Former sportspersons and professionals rather than politicians and bureaucrats should drive Indian sports federations if the country’s standards are to improve, says Geoff Schoenberg, a Research Fellow at Australia’s Deakin University, whose post-doctoral work is specifically focused on sports governance in India.
“One of the common things I heard from the people I talked to is that governance of Indian sports federations often lack the perspective on the sport itself that can be derived by having athletes and former sports persons.
“It is very different in Australia; for a long time in Australia, the governance has been done by ex-sports people and in India a lot of governance is done by people outside the sport like bureaucrats and politicians, which has some advantages but you start to lose track of the central role,” added Schoenberg, who works out of the Centre for Sports Research at Deakin University that is affiliated to the Australia India Institute. This is Australia’s only centre for the study of contemporary India and the Australia-India relationship.
Schoenberg said bringing in professionalism will raise the governance of the sports to new levels.”One of the big things that will help Indian sports governance is professionalisation. By bringing in professional staff members to perform the operational roles will allow the executive committees (of the federations) to focus on the long-term vision,” he said.
Schoenberg also explained the difference between governance and management. “After spending 16 months studying sports governance in India there are few things to note. First is to separate governance and management.
“Right now, many executive committees of Indian national sports federations are focusing on running their organisations by conducting national championships, but this is the task of the management. Governance is all about the long-term strategic vision and supervising what the management is doing,” he said.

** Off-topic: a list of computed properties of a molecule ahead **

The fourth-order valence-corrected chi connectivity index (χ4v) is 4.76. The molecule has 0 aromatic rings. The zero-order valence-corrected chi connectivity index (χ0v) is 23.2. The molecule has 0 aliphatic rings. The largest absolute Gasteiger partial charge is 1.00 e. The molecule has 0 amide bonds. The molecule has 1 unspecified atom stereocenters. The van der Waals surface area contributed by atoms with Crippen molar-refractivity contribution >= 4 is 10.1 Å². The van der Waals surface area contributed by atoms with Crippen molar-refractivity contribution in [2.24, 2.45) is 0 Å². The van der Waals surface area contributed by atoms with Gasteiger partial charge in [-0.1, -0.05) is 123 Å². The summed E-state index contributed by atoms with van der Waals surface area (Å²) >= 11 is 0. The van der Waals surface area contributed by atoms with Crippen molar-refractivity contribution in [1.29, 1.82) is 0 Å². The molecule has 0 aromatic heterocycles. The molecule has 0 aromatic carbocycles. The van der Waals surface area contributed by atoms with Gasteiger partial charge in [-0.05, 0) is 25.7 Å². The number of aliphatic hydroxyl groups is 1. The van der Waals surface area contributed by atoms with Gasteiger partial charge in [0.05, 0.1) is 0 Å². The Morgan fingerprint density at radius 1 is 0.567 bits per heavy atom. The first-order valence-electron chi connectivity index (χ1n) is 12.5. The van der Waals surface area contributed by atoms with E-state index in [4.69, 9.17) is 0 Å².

Cricket dominates the sports space in India. Asked about the challenges faced by the other sports bodies in such a scenario, Schoenberg said: “When you start thinking about the governance of an organisation, there is not necessarily any loser. All sports, if governed properly, can be bigger and better. So, just because cricket is dominant in the country, it does not mean other sports can’t do well.
“It does not mean looking to cricket for guidance because the resources and opportunities that cricket provides are different. The less promising organisations can look towards others that are successful. Looking at guidelines and good governance principals in other parts in the world will also help,” he added.
Kate Palmer, the CEO of Australian Sports Commission, also stressed on the importance of good governance in sports organisations. “The Sports Commission focuses very closely on the governance of sports in our county.
I am really pleased Deakin University is conducting this project to improve Indian sports and its governance,” she added.”Australia is very good at it. England and New Zealand are also very good at it, and so is Canada. All have good systems in place. They are very similar to us in how they run their sports systems,” she added. #KhabarLive